By Hanna Waldman
Hosted by Solidaridad Obrera, a group with friends’ status with the IWA, based in Chile, September 17.
This report was submitted to Workers’ Solidarity Alliance’s September 29 International Committee meeting. The Link to the Youtube recording is at the end.
Conversatorio Internacional: “150 años del Congreso Anarquista de Saint Imier”
Facilitating is Nanda, from Revista Libertaria. She introduces the conference by explaining that there are representatives from several different organizations, in different parts of the world, who have come together to remember a very important moment in history—the Congress of Saint Imier, on its 150th anniversary. She says that they have come together to discuss the historical background of the Congress, and how this can be brought to the present.
There are four presentations ahead, and the first is that of Erick Benítez, a comrade representing the Anarchist Federation of Mexico. He is discussing the antecedents of the Saint Imier Congress. Erick begins:
Two days ago, the 150th anniversary of the Congress of Saint Imier was celebrated, where the definitive rupture between Marxists and anarchists occurred in the 19th century. It’s not possible to understand the Congress without understanding the circumstances that led to it. We will have to look back to a few years before the Congress so that we can establish its antecedents.
Perhaps the most important protagonist of the Congress, in ideological terms, is Mikhail Bakunin. By the time of the Congress, he was quite experienced in terms of his
ideology and had faced imprisonment in Siberia for his actions in line with that ideology. At this time, we see the beginning of a confrontation with the Marxists, first because of the question raised by Bakunin regarding the abolition of inheritance, and also because of other conflicts that had existed since the foundation of the First International in 1864. It will not be a secret to anyone that Proudhonians were the founders of the AIT (in 1864, not referring to the current IWA). Despite being present almost from the beginning, Karl Marx was not its founder. Marx did draft some things for dissemination, but the meeting minutes remain from 1864 to 1869, showing what really happened. Concepts such as reciprocity, mutualism, federalism, and other such foundations of Proudhonian extraction from the French anarchists were of great importance.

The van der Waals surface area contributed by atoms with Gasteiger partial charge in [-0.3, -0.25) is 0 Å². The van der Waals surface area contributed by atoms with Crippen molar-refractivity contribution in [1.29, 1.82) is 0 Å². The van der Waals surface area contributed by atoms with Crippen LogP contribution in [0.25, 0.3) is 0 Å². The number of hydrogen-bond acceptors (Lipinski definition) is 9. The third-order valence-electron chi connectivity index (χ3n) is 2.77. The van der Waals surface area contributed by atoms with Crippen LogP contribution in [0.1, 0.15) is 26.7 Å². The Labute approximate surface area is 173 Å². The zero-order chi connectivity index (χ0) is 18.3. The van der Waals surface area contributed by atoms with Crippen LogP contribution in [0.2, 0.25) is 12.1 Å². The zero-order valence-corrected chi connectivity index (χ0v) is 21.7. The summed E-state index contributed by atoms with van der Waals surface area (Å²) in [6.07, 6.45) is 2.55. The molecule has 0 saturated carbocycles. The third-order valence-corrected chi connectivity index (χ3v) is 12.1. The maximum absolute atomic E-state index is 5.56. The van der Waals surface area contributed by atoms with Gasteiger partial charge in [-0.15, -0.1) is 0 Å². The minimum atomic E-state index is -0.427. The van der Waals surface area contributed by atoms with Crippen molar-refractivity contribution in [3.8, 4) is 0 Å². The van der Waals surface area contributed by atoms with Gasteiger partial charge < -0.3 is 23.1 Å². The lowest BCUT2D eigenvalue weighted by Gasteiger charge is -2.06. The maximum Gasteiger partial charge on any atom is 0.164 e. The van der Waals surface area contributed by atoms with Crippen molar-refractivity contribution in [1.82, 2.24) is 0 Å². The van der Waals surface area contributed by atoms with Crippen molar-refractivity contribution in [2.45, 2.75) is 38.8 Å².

Marx, at that time a member of the General Council of London, began a low-intensity struggle against Bakunin and the anarchists. In Marx’s correspondence, he complains that, “the fat man Bakunin is behind all this. It is evident, if this damned Russian really plans to put himself at the head of the labor movement, that we must prevent him from doing damage.”
Marx’s fear was founded. Until then, the preponderance of united anarchist activists— the “damage” to which Marx was referring—was the increasingly growing anarchist influence within the International in Spain. Despite making Engels the delegate for Spain, it was the anarchists, led by Giuseppe Fanelli, that made the Spanish labor movement strong and organized. But, as it was outside Marxist influence, they considered it damaging.
Regarding the Franco-Prussian War (in which Germany tried to impose itself on France in a monarchist movement), Marx wrote the following to Engels in July 1870: “the French need a beating. If the Prussians win, the concentration of State Power will be useful for the concentration of the German working class.” We also see a fairly large
trace of German nationalism in Marx, which fully justified Bakunin’s criticism of him for wanting a strong state like the one Bismarck had built.
Then, when the Paris Commune came together in March of the following year—that is, a few months after the Franco-Prussian War—Marx does react to the uprising with joy. But it must be taken into account that, just a few months before, he applauded the monarchist invasion of France even more so. While the first clashes were taking place at the Paris Commune, Marx was dedicating himself to insulting the communards. Once the Commune triumphs and achieves the recognition of everyone, Marx rushed off to write his book The Civil War in France, a truly discordant piece in Marx’s oeuvre, which shows the chameleon nature of his ideologies and sentiments.
At the end of 1871, the hostility of the General Council of London against the anarchists had not ceased. Federalism and the destruction of the State were the main points that the Marxists disagreed with when the Paris Commune was established in 1871–aspects which Marx wrote about critically in his eponymous book.
The dictatorship of Marx, Engels, and company within the General Council of London was already overwhelming. They were resorting to the censorship of correspondence, direct attacks on anarchists, and manipulation of agreements to maintain control of the labor movement.
In his book The Militant Proletariat, Anselmo Lorenzo has left us a description of that sad meeting of Marx’s lackeys after one such conference. Marx and company dedicated themselves to a series of slanders against the anarchists.